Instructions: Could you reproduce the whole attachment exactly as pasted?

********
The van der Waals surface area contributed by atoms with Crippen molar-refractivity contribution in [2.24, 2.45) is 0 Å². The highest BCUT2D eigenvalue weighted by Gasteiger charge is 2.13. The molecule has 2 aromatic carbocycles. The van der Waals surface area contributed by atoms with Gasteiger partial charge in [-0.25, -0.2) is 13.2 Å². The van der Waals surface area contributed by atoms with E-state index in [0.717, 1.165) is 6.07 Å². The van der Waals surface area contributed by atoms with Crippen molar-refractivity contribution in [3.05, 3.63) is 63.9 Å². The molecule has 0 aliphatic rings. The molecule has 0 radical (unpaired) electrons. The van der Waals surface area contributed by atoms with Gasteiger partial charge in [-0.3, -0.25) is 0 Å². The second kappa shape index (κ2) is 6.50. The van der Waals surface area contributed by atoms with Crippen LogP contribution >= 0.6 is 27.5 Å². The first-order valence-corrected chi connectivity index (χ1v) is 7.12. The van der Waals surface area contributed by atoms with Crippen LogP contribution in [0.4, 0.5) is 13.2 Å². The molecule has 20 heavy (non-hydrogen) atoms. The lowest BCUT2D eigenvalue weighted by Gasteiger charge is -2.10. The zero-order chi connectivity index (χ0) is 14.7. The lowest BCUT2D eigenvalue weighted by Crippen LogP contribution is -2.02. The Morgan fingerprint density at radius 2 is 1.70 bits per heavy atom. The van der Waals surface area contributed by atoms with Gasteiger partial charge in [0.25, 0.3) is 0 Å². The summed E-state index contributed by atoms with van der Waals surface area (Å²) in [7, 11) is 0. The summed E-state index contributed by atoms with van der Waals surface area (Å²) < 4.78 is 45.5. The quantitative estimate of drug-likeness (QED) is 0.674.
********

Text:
The van der Waals surface area contributed by atoms with Crippen molar-refractivity contribution in [2.24, 2.45) is 0 Å². The highest BCUT2D eigenvalue weighted by Gasteiger charge is 2.13. The molecule has 2 aromatic carbocycles. The van der Waals surface area contributed by atoms with Gasteiger partial charge in [-0.25, -0.2) is 13.2 Å². The van der Waals surface area contributed by atoms with E-state index in [0.717, 1.165) is 6.07 Å². The van der Waals surface area contributed by atoms with Crippen molar-refractivity contribution in [3.05, 3.63) is 63.9 Å². The molecule has 0 aliphatic rings. The molecule has 0 radical (unpaired) electrons. The van der Waals surface area contributed by atoms with Gasteiger partial charge in [-0.3, -0.25) is 0 Å². The second kappa shape index (κ2) is 6.50. The van der Waals surface area contributed by atoms with Crippen LogP contribution >= 0.6 is 27.5 Å². The first-order valence-corrected chi connectivity index (χ1v) is 7.12. The van der Waals surface area contributed by atoms with Crippen LogP contribution in [0.4, 0.5) is 13.2 Å². The molecule has 20 heavy (non-hydrogen) atoms. The lowest BCUT2D eigenvalue weighted by Gasteiger charge is -2.10. The zero-order chi connectivity index (χ0) is 14.7. The lowest BCUT2D eigenvalue weighted by Crippen LogP contribution is -2.02. The Morgan fingerprint density at radius 2 is 1.70 bits per heavy atom. The van der Waals surface area contributed by atoms with Gasteiger partial charge in [0.25, 0.3) is 0 Å². The summed E-state index contributed by atoms with van der Waals surface area (Å²) in [7, 11) is 0. The summed E-state index contributed by atoms with van der Waals surface area (Å²) < 4.78 is 45.5. The quantitative estimate of drug-likeness (QED) is 0.674.